Easing the Stress of Clinic Days for Pulmonary Hypertension Testing

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by Anna Jeter |

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The alarm sounds at an absurd hour on those days of the year when I am always up earliest. No food or coffee. And only enough water to take my morning medications.

The commute is usually long and quiet. My mom drives while I rest, my headphones firmly in place as I mentally prepare.

The first stop is always bloodwork. The waiting room is filled with strangers, who will go from this place to countless other tests and appointments, just like I do.

Welcome to clinic day.

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My first experience with clinic days was in the back corner of a bustling New York hospital. Living with a rare illness like pulmonary hypertension (PH) meant that I would have to travel across the country for most of my care. While the doctors and locations changed over the years, the routine of clinic days always looked mostly the same.

The testing for PH is fairly consistent across the patient population. It typically includes lab work, a chest X-ray, an electrocardiogram, an echocardiogram, a six-minute walk or exercise test, and pulmonary function tests. In addition, many patients undergo a routine right-heart catheterization every year or two.

These tests are all followed by a meeting with the primary care team to go over changes, medications, and future plans.

After 19 years of these clinic visits, my mom and I would joke that we had hacked the system — meaning that we worked hard to do everything we could to make these physically and emotionally draining days as easy on ourselves as possible.

From a logistical standpoint, knowing the location of each test and exploring options, such as valet parking, beforehand can help to ease the process. Things like making sure not to wear jewelry or a bra with metal can make changing for testing much easier. Similarly, wearing sneakers in anticipation of an exercise test can prevent the need to change footwear.

I also emphasize comfort during clinic days, from what I wear to the items I bring along. In my bag, I always make sure to pack water and easy snacks, in case there isn’t time to grab a real meal between appointments. I ensure that all electronics are fully charged for entertainment and distraction during waiting periods.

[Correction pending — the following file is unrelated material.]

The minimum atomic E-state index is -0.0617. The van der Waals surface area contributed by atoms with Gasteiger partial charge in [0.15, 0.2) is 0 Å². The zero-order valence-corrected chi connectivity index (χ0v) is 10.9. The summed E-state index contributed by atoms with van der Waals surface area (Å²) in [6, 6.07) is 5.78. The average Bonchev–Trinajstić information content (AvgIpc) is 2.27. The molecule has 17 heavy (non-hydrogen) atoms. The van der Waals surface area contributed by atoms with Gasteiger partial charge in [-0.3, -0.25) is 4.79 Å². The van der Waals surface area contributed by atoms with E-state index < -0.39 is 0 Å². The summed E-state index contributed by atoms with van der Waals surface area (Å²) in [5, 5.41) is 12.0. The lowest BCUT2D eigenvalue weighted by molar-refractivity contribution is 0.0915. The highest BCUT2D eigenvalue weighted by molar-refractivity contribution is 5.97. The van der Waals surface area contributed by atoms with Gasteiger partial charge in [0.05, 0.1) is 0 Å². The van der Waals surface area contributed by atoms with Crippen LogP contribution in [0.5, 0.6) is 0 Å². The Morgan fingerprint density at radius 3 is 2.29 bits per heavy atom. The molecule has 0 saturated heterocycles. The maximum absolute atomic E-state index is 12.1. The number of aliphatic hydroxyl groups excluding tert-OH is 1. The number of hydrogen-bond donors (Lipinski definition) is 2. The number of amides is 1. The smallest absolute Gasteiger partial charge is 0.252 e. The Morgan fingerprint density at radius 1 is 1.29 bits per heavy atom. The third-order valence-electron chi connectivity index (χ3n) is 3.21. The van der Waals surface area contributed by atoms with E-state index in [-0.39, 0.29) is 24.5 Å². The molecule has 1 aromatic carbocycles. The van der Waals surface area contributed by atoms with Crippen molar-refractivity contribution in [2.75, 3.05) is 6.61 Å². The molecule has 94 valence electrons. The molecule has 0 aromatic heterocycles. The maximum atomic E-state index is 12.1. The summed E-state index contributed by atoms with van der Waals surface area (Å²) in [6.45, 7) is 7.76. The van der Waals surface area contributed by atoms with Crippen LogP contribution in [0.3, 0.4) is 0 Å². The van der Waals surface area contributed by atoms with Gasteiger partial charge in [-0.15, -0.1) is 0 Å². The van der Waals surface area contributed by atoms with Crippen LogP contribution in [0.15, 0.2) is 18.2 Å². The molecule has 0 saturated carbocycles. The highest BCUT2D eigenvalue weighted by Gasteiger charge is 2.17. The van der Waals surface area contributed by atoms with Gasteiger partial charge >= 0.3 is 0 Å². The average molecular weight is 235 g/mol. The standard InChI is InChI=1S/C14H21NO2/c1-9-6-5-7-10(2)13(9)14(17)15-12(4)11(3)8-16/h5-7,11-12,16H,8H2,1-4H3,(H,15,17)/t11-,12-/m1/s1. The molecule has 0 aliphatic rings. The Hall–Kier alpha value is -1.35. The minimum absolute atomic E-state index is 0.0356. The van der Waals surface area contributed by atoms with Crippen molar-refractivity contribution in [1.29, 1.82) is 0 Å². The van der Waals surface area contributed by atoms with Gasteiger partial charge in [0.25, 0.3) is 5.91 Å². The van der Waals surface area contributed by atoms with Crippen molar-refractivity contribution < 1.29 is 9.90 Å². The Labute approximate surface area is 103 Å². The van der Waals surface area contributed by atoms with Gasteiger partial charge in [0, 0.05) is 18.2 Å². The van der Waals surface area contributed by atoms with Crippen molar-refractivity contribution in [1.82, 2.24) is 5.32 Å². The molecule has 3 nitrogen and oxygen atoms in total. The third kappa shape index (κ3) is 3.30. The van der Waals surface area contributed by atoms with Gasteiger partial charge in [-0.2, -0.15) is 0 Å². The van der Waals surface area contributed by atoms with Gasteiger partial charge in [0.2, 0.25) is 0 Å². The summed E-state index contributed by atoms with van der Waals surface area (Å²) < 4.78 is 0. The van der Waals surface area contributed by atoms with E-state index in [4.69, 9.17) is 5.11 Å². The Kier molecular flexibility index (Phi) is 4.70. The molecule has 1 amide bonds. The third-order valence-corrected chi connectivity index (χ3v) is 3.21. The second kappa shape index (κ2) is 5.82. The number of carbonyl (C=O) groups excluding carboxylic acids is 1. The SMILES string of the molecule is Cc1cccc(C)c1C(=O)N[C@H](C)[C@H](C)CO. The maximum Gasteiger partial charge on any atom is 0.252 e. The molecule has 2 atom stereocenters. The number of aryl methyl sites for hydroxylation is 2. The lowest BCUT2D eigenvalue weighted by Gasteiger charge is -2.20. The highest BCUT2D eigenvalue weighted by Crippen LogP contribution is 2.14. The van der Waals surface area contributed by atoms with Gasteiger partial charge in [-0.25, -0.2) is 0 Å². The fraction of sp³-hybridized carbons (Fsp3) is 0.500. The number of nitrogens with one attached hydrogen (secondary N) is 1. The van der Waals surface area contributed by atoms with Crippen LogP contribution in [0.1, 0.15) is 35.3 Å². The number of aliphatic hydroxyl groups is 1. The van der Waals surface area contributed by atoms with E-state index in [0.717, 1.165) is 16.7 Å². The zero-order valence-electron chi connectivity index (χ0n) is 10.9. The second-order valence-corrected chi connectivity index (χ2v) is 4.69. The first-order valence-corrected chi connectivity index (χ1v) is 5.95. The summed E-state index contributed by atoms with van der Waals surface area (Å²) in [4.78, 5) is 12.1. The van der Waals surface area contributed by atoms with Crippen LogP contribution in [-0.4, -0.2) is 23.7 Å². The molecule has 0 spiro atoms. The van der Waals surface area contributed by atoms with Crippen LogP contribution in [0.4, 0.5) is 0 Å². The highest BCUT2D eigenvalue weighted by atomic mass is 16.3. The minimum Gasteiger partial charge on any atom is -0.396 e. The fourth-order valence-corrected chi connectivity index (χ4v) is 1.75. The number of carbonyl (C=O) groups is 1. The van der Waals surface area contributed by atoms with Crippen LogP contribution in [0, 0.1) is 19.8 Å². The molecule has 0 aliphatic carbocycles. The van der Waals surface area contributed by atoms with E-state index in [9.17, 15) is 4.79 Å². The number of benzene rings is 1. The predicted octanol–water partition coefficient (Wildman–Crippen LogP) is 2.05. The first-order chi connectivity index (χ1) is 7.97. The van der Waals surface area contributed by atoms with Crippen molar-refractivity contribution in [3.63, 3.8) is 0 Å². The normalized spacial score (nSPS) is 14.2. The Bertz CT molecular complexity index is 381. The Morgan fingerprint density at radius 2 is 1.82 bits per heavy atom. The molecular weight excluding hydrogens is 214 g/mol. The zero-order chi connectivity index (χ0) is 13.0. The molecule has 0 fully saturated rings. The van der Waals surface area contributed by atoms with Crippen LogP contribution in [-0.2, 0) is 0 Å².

There is an aspect of advocacy that shouldn’t be ignored when it comes to clinic visits. Things can often slip from the patient’s control, especially from a scheduling perspective. Always double-check the timing of appointments to make sure the day can flow as smoothly as possible.

Additionally, don’t be afraid to ask questions regarding testing instructions or expectations for the day.

Finally, I like to come with a list of questions prepared, and I’m always ready to discuss any changes in my health that have occurred since the previous meeting.

Having some sort of support system present can be essential when navigating new information. Having a second person available to both receive information and ask clarifying questions is an invaluable tool. I was fortunate to have my parents with me throughout the entirety of my PH journey. They remain involved in my healthcare, but have also provided me with a wonderful model of how to begin taking more ownership of my care through adulthood.

Clinic visits can be exhausting and overwhelming, but there are considerations that can help to alleviate some of the stress that comes with the tests and the discussions. Even after years of these routine experiences, I still find myself anticipating clinic visits with an expected level of anxiety. I work to counteract this simply by having grace for myself in the days surrounding the appointments.

I also make an effort to remind myself that the appointments don’t inherently change anything about my health; they simply provide my team and me with the information needed to move forward with my care in the best manner possible.

Note: Pulmonary Hypertension News is strictly a news and information website about the disease. It does not provide medical advice, diagnosis, or treatment. This content is not intended to be a substitute for professional medical advice, diagnosis, or treatment. Always seek the advice of your physician or other qualified health provider with any questions you may have regarding a medical condition. Never disregard professional medical advice or delay in seeking it because of something you have read on this website. The opinions expressed in this column are not those of Pulmonary Hypertension News or its parent company, BioNews, and are intended to spark discussion about issues pertaining to pulmonary hypertension.


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